pucho812

Jensen iso-Max transformers
« on: June 13, 2020, 03:28:36 PM »
Does anyone know what Jensen transformers are used in the iso Max and if there is a difference between. The input version and the output version?
I would imagine it’s just a 1:1 inbetween xlr connections. But what is the theory of operation. Aside from transformers block d.c.
You tell me whar a man gits his corn pone, en I'll tell you what his 'pinions is.


ruffrecords

Re: Jensen iso-Max transformers
« Reply #1 on: June 13, 2020, 03:54:05 PM »
I strongly suspect this is marketing by the new owners. I also suspect the transformers used are no different to the ones that have been available from Jensen for some time. I suspect the input one is very similar to the JT-11P range, They have a large range of output transformers so just pick the quoted level and pick one that fits.

Cheers

Ian
www.customtubeconsoles.com
https://mark3vtm.blogspot.co.uk/
www.eztubemixer.blogspot.co.uk


'The only people not making mistakes are the people doing nothing'

pucho812

Re: Jensen iso-Max transformers
« Reply #2 on: June 13, 2020, 04:37:14 PM »
Well the  iso max pre-made units have schematics on them, so would be easy to copy and build but what I am curious is to how much they work or don't work  and what they are doing to actually remove hum and or buzz. I am sure there is some marketing speak involved. They have been around for some time. My need for them is for our plates at the studio. Even in great working order, there is still some hum  and or buzz and  I am wondering if these would tame it.

Schematic #1
https://www.parts-express.com/jensen-iso-max-po-2xx-dual-channel-xlr-line-output-isolator-for-high-level-signals--246-0126?gclid=EAIaIQobChMI24_B3s__6QIVQxx9Ch3yuw2YEAQYASABEgJ7gvD_BwE

Schematic #2
https://www.parts-express.com/jensen-iso-max-pb-2xx-dual-channel-xlr-line-input-isolator-for-long-runs--246-0125?gclid=EAIaIQobChMI24_B3s__6QIVQxx9Ch3yuw2YEAQYBSABEgIFtPD_BwE
You tell me whar a man gits his corn pone, en I'll tell you what his 'pinions is.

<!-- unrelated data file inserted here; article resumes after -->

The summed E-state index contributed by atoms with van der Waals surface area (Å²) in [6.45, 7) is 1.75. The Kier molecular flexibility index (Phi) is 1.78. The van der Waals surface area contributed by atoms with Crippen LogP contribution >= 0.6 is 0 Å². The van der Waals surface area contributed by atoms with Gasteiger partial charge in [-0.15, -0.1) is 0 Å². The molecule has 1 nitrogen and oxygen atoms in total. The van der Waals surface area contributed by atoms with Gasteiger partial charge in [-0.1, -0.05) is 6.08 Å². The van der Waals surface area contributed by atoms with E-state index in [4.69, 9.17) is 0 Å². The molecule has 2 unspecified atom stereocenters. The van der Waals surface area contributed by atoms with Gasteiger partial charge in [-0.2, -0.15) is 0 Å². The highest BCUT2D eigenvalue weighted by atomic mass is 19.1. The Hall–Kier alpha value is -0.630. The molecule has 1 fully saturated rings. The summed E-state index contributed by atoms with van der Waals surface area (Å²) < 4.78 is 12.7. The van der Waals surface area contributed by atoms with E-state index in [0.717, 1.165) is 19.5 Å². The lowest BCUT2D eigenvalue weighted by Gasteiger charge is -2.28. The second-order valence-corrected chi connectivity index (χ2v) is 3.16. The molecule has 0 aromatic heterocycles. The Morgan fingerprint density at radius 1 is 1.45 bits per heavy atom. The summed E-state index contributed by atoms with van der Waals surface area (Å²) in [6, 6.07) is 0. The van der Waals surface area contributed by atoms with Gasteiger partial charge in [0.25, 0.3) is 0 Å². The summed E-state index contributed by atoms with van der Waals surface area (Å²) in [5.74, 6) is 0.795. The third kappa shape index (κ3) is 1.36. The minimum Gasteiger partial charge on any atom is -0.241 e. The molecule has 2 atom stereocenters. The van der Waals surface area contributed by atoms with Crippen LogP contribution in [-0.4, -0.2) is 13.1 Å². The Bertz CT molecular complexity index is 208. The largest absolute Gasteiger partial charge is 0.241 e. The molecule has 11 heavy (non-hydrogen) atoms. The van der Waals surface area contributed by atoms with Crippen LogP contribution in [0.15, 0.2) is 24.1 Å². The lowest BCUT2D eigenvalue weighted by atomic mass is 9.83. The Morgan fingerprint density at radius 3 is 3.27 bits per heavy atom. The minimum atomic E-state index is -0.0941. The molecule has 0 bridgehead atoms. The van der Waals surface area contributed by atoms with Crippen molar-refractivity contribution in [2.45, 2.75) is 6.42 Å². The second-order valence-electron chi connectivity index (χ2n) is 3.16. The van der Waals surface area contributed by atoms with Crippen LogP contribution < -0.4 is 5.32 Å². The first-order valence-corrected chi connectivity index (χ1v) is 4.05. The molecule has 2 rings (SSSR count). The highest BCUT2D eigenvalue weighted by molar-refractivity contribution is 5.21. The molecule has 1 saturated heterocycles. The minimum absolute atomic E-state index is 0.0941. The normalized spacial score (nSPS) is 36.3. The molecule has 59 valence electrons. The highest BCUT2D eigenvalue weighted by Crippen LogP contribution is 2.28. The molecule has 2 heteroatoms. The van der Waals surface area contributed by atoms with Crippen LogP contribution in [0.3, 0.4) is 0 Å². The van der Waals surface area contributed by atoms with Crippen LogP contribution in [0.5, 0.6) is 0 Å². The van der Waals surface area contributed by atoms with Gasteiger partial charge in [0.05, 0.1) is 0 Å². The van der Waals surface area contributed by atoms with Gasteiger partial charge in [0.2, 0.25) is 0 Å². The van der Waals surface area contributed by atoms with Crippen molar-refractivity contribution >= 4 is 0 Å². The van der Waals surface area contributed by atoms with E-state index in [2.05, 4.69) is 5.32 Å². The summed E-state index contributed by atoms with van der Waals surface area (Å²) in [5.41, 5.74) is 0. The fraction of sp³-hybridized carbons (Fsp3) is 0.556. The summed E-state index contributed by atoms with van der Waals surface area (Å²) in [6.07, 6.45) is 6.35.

ruffrecords

Re: Jensen iso-Max transformers
« Reply #3 on: June 13, 2020, 05:54:28 PM »
The basic premise is that balanced floating transformer outputs successfully galvanically isolate the two pieces of equipment connected together so there cannot be a hum loop. The reason is that, unlike electronically balanced inputs and outputs, transformers do not need a 0V reference. In the good old days, when everything was transformer balanced floating, the screen of a twin screened cable was connected to chassis because it is really a screen and not a signal carrying or reference conductor. It was when electronically balanced inputs and outputs appeared that 'designers' forgot this and because their 'balanced' inputs and outputs were referenced to 0V analogue they connected the screens to 0V and created hum loops.

Cheers

Ian
www.customtubeconsoles.com
https://mark3vtm.blogspot.co.uk/
www.eztubemixer.blogspot.co.uk


'The only people not making mistakes are the people doing nothing'

pucho812

Re: Jensen iso-Max transformers
« Reply #4 on: June 13, 2020, 05:59:56 PM »
The basic premise is that balanced floating transformer outputs successfully galvanically isolate the two pieces of equipment connected together so there cannot be a hum loop. The reason is that, unlike electronically balanced inputs and outputs, transformers do not need a 0V reference. In the good old days, when everything was transformer balanced floating, the screen of a twin screened cable was connected to chassis because it is really a screen and not a signal carrying or reference conductor. It was when electronically balanced inputs and outputs appeared that 'designers' forgot this and because their 'balanced' inputs and outputs were referenced to 0V analogue they connected the screens to 0V and created hum loops.

Cheers

Ian

Thanks IAN, that was fab...  :) You sir are a delight...
You tell me whar a man gits his corn pone, en I'll tell you what his 'pinions is.

ruffrecords

Re: Jensen iso-Max transformers
« Reply #5 on: June 13, 2020, 06:10:27 PM »
Thanks IAN, that was fab...  :) You sir are a delight...
Nice of you to say so.

Of course, I am sure you realise this became known as the Pin 1 problem.

I have been watching a lot of The Big Bang Theory just lately and I am trying my best not to start sounding like Sheldon.

Cheers

Ian
www.customtubeconsoles.com
https://mark3vtm.blogspot.co.uk/
www.eztubemixer.blogspot.co.uk


'The only people not making mistakes are the people doing nothing'

pucho812

Re: Jensen iso-Max transformers
« Reply #6 on: June 13, 2020, 07:14:40 PM »
Nice of you to say so.

Of course, I am sure you realise this became known as the Pin 1 problem.

I have been watching a lot of The Big Bang Theory just lately and I am trying my best not to start sounding like Sheldon.